New York Times bonus puzzle, May 17
I don’t always do the bonus puzzle below the main Sunday crossword, but this one caught my eye; I suppose it was all the asterisk-laden clues, which made it look faintly profane.
But the symbols were part of a rather ingenious puzzle in which the missing letters of the clue (indicated by the asterisk) were also missing in the answer — and yet somehow still managed to spell a bonafide crossword entry.
For instance, 21 Across (Neither young nor ol*) would lead you to conclude that a “D” is missing from the clue and, thus, the answer. The answer is “middle age,” but removing the Ds, you get MILEAGE in the grid. A “G” is missing from 31 Across — “Still feelin* sleepy” — and from its answer, “groggy,” which is entered as ROY.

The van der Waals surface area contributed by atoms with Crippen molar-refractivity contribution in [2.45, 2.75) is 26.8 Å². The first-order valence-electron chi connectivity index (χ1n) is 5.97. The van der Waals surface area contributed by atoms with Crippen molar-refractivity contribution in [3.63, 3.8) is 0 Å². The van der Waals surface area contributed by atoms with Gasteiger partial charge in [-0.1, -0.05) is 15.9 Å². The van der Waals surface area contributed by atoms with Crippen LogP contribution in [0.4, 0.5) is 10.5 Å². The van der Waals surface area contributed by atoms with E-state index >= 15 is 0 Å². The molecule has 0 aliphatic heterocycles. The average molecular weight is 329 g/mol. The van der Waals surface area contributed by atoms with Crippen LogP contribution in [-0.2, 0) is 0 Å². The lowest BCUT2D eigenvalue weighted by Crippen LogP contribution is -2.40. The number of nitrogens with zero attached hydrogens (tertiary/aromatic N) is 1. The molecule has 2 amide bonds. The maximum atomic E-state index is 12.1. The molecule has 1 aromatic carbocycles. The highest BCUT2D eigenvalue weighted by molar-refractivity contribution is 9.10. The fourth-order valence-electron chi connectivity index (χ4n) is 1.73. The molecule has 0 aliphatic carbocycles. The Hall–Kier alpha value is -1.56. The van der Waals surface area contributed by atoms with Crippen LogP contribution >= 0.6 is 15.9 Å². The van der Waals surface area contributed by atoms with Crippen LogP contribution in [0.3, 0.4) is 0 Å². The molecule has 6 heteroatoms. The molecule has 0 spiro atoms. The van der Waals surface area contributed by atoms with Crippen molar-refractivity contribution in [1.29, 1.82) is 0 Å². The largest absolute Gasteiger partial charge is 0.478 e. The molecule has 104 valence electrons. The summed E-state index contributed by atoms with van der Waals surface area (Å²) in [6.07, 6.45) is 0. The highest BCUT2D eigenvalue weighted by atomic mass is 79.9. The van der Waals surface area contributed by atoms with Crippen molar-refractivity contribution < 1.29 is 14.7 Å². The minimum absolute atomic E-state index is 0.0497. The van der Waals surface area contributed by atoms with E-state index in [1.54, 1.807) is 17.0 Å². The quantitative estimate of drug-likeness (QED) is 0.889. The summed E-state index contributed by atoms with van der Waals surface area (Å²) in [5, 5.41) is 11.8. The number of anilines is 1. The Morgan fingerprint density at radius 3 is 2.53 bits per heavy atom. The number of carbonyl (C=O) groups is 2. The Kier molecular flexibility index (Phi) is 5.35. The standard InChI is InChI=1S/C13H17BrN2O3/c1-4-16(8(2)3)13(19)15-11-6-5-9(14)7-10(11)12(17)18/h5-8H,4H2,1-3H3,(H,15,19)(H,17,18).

Holy crap, how do people think of these things?
The only thing that would have been over-the-top clever is if all of the removed letters spelled out something, acrostic-style, when read in the order of the clues. Alas, that was not the case here, as the missing letters for 1 through 16 Across, for instance, were E T E H O S G.
That only occurred to me because, as a kid, I subscribed to Games Magazine when it was edited by Will Shortz. There was occasionally a “Hidden Contest” feature in which — you guessed it — you had to find the contest buried in some other layer of puzzling.
But now that I think about it, I am a little worried that if I pooled ALL the missing letters together, they could be anagrammed into something meaningful. Sigh.
I’m going to ride my bike instead.
Questions or comments? Twitter me @crosswordkathy